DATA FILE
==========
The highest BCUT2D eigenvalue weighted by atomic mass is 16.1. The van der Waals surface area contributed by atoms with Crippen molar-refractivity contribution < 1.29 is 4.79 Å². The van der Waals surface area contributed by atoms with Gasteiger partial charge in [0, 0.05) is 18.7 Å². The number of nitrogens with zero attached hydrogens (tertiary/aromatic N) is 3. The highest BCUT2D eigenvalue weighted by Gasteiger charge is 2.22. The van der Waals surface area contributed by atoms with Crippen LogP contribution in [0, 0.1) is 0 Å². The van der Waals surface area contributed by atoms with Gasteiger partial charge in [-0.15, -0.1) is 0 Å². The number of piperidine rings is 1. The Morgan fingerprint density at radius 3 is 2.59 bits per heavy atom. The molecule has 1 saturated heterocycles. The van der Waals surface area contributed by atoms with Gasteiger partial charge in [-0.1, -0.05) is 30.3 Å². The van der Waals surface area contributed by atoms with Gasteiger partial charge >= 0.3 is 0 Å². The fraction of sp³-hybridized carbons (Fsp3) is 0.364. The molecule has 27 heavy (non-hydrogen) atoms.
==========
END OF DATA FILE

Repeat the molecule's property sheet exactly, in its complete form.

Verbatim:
The highest BCUT2D eigenvalue weighted by atomic mass is 16.1. The van der Waals surface area contributed by atoms with Crippen molar-refractivity contribution < 1.29 is 4.79 Å². The van der Waals surface area contributed by atoms with Gasteiger partial charge in [0, 0.05) is 18.7 Å². The number of nitrogens with zero attached hydrogens (tertiary/aromatic N) is 3. The highest BCUT2D eigenvalue weighted by Gasteiger charge is 2.22. The van der Waals surface area contributed by atoms with Crippen LogP contribution in [0, 0.1) is 0 Å². The van der Waals surface area contributed by atoms with Gasteiger partial charge in [-0.15, -0.1) is 0 Å². The number of piperidine rings is 1. The Morgan fingerprint density at radius 3 is 2.59 bits per heavy atom. The molecule has 1 saturated heterocycles. The van der Waals surface area contributed by atoms with Gasteiger partial charge in [-0.1, -0.05) is 30.3 Å². The van der Waals surface area contributed by atoms with Gasteiger partial charge >= 0.3 is 0 Å². The fraction of sp³-hybridized carbons (Fsp3) is 0.364. The molecule has 27 heavy (non-hydrogen) atoms.